Quite finished quilt

Unbelievably, I’ve finished my quilt. I’m so, pleased. Many moons ago I read an article about making a quilt in a weekend. Ha! I can do that I thought. I can do a random pattern of stripes, use up all (ha) my scraps, make it look like a sea and do wavy free form quilting.

Well, it kind of meets that expectation except, most definitely the weekend bit! I know its been a while because the photographic evidence goes back 18 months and they weren’t taken when I started. I feels like four years but lets just settle for somewhere in the middle.

Anyway, here it is…

Raw edges and stitching in progress.

raw edges q

Work in progress, detail of strips, up-cycled fabrics including the odd remaining button…

detail q

detail q2

And the finished item folded…

finished q folded

Rear view, made in giant log cabin pattern…

finished q back

And the right side…

finished q

Phew! All done and very satisfying. Light weight and perfect for a spring/autumn boost.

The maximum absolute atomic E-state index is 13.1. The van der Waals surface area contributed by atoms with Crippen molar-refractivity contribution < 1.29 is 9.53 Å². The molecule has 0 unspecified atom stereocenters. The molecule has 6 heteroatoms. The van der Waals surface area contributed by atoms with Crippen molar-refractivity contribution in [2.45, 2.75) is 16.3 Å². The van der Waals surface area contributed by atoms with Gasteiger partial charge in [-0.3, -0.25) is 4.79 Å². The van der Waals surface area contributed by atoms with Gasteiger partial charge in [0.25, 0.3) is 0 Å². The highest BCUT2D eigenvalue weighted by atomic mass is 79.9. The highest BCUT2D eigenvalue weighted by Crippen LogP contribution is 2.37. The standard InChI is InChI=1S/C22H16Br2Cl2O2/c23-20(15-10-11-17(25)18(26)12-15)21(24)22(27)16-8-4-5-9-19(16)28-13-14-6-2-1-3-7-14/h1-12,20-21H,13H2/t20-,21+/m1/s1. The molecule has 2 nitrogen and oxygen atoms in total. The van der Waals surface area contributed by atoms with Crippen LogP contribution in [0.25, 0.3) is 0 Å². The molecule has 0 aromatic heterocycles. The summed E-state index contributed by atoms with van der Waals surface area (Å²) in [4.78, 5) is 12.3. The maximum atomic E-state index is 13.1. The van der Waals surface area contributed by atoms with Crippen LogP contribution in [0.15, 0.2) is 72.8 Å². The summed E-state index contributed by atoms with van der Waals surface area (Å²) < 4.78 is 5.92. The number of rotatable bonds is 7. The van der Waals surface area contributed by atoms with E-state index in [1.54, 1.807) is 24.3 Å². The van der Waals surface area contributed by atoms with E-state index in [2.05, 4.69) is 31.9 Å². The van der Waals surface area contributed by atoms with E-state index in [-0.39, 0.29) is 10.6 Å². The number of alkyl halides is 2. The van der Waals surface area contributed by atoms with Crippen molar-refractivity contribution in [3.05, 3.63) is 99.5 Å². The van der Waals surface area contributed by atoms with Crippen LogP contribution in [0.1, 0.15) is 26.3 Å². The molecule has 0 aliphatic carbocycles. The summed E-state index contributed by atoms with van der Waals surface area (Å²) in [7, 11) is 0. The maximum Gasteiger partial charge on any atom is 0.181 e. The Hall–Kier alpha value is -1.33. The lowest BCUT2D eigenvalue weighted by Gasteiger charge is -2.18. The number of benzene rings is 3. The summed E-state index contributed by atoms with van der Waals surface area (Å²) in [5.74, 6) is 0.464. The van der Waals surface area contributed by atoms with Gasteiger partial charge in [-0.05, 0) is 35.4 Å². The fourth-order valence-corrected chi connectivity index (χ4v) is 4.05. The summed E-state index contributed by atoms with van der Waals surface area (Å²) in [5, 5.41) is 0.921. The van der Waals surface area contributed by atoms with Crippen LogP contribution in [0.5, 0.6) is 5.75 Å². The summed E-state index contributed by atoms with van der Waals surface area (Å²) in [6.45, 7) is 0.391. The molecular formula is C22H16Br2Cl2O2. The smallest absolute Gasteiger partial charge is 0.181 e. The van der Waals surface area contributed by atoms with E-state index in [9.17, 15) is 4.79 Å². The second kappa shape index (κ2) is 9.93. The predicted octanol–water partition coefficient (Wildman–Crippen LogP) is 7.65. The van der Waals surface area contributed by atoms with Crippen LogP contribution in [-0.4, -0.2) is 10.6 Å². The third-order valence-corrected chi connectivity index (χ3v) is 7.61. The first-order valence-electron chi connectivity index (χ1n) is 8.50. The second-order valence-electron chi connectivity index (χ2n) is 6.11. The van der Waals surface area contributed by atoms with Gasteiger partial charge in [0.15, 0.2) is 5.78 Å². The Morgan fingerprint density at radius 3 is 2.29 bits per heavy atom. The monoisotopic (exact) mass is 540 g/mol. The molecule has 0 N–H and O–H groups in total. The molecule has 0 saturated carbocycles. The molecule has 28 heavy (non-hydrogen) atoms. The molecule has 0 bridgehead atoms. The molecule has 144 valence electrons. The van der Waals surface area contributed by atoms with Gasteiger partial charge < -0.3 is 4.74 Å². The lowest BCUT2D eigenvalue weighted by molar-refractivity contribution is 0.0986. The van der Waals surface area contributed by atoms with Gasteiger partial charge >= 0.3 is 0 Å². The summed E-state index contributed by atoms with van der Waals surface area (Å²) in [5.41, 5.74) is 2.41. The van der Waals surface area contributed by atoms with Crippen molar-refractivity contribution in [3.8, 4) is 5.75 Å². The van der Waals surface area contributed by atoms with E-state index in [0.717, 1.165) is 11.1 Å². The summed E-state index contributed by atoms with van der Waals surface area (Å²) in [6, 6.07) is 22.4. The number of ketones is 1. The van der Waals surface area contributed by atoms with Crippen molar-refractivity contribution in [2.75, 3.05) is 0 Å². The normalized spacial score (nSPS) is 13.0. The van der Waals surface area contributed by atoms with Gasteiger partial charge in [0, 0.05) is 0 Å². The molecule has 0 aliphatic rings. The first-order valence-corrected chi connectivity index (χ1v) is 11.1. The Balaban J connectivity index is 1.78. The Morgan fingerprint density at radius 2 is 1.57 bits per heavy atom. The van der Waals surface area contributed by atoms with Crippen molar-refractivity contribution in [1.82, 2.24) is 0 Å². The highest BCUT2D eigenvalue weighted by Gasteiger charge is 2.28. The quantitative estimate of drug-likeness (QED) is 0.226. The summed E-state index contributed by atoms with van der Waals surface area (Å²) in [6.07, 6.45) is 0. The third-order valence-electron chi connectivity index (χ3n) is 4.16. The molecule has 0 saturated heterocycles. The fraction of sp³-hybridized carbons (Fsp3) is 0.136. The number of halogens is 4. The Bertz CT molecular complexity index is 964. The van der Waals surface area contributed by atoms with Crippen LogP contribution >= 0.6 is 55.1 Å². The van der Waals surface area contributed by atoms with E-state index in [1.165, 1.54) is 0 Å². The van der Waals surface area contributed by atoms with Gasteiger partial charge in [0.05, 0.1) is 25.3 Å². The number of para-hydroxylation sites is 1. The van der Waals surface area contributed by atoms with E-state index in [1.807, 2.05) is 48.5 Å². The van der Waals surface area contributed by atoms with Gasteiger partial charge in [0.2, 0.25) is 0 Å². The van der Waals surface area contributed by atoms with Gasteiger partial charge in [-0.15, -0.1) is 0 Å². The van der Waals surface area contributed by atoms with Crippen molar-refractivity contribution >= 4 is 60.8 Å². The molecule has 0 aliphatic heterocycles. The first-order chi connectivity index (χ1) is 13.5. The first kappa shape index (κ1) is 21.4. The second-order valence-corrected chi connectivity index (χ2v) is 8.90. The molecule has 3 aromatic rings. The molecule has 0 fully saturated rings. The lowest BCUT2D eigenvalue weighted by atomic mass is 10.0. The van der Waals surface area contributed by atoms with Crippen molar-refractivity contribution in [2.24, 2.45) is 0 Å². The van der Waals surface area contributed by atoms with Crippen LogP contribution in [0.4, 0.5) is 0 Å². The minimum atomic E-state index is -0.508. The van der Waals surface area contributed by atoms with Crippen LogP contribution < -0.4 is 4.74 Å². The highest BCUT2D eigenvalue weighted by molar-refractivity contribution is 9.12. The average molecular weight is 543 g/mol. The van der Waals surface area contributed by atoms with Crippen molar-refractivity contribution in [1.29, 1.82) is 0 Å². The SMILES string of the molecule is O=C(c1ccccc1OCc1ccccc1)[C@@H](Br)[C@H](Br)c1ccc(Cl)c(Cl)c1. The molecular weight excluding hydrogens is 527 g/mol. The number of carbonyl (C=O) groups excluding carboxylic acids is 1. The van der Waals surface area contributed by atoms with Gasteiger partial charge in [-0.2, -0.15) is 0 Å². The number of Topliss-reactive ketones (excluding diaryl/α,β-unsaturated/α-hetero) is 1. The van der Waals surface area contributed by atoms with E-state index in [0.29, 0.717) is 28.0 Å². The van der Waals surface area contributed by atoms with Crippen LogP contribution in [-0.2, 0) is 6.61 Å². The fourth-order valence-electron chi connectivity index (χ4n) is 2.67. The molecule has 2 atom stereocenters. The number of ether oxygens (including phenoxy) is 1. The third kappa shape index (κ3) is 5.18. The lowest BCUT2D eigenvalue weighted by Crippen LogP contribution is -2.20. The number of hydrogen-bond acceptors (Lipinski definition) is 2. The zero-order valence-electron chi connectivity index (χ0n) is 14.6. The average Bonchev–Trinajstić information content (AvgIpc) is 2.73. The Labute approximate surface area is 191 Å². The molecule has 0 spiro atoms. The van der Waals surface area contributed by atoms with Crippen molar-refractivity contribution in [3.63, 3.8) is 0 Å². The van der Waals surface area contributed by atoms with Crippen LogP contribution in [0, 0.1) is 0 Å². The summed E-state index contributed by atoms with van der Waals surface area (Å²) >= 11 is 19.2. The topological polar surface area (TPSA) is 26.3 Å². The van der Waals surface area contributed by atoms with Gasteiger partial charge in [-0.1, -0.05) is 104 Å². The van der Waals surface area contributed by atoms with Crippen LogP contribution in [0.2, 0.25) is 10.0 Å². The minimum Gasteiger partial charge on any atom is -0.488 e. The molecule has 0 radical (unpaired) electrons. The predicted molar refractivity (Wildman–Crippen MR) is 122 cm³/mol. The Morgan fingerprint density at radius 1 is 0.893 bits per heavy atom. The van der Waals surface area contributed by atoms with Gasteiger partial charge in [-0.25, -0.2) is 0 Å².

Reusing & recycling – fused plastic


I’ve been having a go at fusing plastic bags. The idea is to make something more durable and either useful or ornamental from ordinary plastic shopping bags and food wrappers. There are lots of Youtube videos with hints and tips but the essence of it seems to involve an iron, baking parchment (essential to protect the iron and ironing board) and plastic bags. Friends warned me that it was fairly unpredictable and not as straightforward as some of the videos seemed so I was expecting to experiment. So, I did…


I started with food wrappers. Crisp bags are good, cheese wrappers too and even coffee bags. I liked the contrast of the silvery inside of the crisp packets and the colourful exterior. I think these could be embellished with embroidery or maybe added to larger pieces.


Next I tried shopping bags. Its important not to use biodegradable ones for obvious reasons. I used a combination of bags, they all worked fairly well. Plainish, white ones worked well as a base. Those that have a paint/ink coating needed more heat but eventually fused.


I added small pieces of different colours and text to give some interest to the surfaces. Keeping the number of layers more or less the same across the piece means that a similar level of heat can be applied and the layers bond at the same time; this keeps things simpler. But, you can go back to an area that doesn’t bond first time to give it more heat.


Next I started fusing the pieces together. I’m not finished yet but the plan is to make a bag or container. Watch this space and see how it turns out.